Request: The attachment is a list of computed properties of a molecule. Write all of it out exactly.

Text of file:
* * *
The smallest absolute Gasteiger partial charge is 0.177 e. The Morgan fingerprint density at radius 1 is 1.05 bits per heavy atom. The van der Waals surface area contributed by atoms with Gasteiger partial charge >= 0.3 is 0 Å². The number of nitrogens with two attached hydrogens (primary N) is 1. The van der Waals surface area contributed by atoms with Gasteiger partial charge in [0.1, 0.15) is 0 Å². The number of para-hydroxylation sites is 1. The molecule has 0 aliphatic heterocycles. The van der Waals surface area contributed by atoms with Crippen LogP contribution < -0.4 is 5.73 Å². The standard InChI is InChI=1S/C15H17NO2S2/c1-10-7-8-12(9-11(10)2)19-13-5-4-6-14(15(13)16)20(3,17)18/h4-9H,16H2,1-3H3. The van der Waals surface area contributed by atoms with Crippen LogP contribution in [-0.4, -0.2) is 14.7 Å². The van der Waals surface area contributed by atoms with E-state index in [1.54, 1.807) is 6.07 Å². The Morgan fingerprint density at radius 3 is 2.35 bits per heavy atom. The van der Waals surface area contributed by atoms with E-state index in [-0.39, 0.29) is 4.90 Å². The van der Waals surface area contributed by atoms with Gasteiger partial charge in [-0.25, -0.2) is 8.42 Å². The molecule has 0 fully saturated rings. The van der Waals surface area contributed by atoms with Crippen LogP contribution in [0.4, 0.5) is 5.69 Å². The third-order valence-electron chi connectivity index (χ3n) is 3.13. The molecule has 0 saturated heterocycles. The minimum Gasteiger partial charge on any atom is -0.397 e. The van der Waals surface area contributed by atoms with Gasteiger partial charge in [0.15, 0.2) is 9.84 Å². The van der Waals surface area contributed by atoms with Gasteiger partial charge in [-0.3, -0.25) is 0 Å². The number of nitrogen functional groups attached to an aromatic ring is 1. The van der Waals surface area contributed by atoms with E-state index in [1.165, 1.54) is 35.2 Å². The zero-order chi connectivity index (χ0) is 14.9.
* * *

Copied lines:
The smallest absolute Gasteiger partial charge is 0.177 e. The Morgan fingerprint density at radius 1 is 1.05 bits per heavy atom. The van der Waals surface area contributed by atoms with Gasteiger partial charge >= 0.3 is 0 Å². The number of nitrogens with two attached hydrogens (primary N) is 1. The van der Waals surface area contributed by atoms with Gasteiger partial charge in [0.1, 0.15) is 0 Å². The number of para-hydroxylation sites is 1. The molecule has 0 aliphatic heterocycles. The van der Waals surface area contributed by atoms with Crippen LogP contribution < -0.4 is 5.73 Å². The standard InChI is InChI=1S/C15H17NO2S2/c1-10-7-8-12(9-11(10)2)19-13-5-4-6-14(15(13)16)20(3,17)18/h4-9H,16H2,1-3H3. The van der Waals surface area contributed by atoms with Crippen LogP contribution in [-0.4, -0.2) is 14.7 Å². The van der Waals surface area contributed by atoms with E-state index in [1.54, 1.807) is 6.07 Å². The Morgan fingerprint density at radius 3 is 2.35 bits per heavy atom. The van der Waals surface area contributed by atoms with E-state index in [-0.39, 0.29) is 4.90 Å². The van der Waals surface area contributed by atoms with Gasteiger partial charge in [-0.25, -0.2) is 8.42 Å². The molecule has 0 fully saturated rings. The van der Waals surface area contributed by atoms with Crippen LogP contribution in [0.4, 0.5) is 5.69 Å². The third-order valence-electron chi connectivity index (χ3n) is 3.13. The molecule has 0 saturated heterocycles. The minimum Gasteiger partial charge on any atom is -0.397 e. The van der Waals surface area contributed by atoms with Gasteiger partial charge in [0.15, 0.2) is 9.84 Å². The van der Waals surface area contributed by atoms with Gasteiger partial charge in [-0.3, -0.25) is 0 Å². The number of nitrogen functional groups attached to an aromatic ring is 1. The van der Waals surface area contributed by atoms with E-state index in [1.165, 1.54) is 35.2 Å². The zero-order chi connectivity index (χ0) is 14.9.